Madia elegans is generally known as the elegant or common madia, but there are several subspecies known by various common names.
It is native to western North America from south-central Washington (state) to northern Baja California. It may be found in dry open forest, disturbed areas and grasslands from low to high elevations.
Madia elegans is covered with short, stiff hairs. Glands are borne on stalks, especially near the flowers. The showy flower varies in appearance across subspecies and even within subspecies. Typically, it is a bright yellow daisy-like bloom with numerous thin ray flowers and several central disk flowers. It may be solid lemon yellow or have a center of a different color, from white to maroon. Several strongly scented, uncrowded, flower heads grow at the end of a slender green stem. The ray flowers curl up during the daytime, opening in the late afternoon and staying open all night until mid-morning. It flowers from April through early November.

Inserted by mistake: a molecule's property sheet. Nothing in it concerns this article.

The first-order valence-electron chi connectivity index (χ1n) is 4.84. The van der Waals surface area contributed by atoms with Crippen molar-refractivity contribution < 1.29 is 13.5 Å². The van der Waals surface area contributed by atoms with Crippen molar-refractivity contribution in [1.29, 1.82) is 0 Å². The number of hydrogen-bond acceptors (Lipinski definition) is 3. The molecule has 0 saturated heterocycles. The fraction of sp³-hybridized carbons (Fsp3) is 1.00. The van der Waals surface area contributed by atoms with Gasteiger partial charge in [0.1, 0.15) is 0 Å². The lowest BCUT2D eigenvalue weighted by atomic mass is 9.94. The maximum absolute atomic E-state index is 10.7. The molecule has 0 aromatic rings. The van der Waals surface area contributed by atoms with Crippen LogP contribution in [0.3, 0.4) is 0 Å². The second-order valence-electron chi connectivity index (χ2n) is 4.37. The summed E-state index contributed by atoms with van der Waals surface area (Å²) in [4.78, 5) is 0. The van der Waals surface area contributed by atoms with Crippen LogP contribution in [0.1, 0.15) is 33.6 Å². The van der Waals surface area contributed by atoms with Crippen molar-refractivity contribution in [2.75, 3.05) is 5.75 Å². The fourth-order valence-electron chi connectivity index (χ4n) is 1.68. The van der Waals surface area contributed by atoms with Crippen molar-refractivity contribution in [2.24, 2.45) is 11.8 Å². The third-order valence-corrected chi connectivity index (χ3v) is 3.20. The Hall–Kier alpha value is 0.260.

The foliage exudes a fragrant oil, hence another common name of tarweed
Its fruits (achenes) were historically used as food by Native Americans, including the Pomo and Miwok, who baked them or ground them into flour.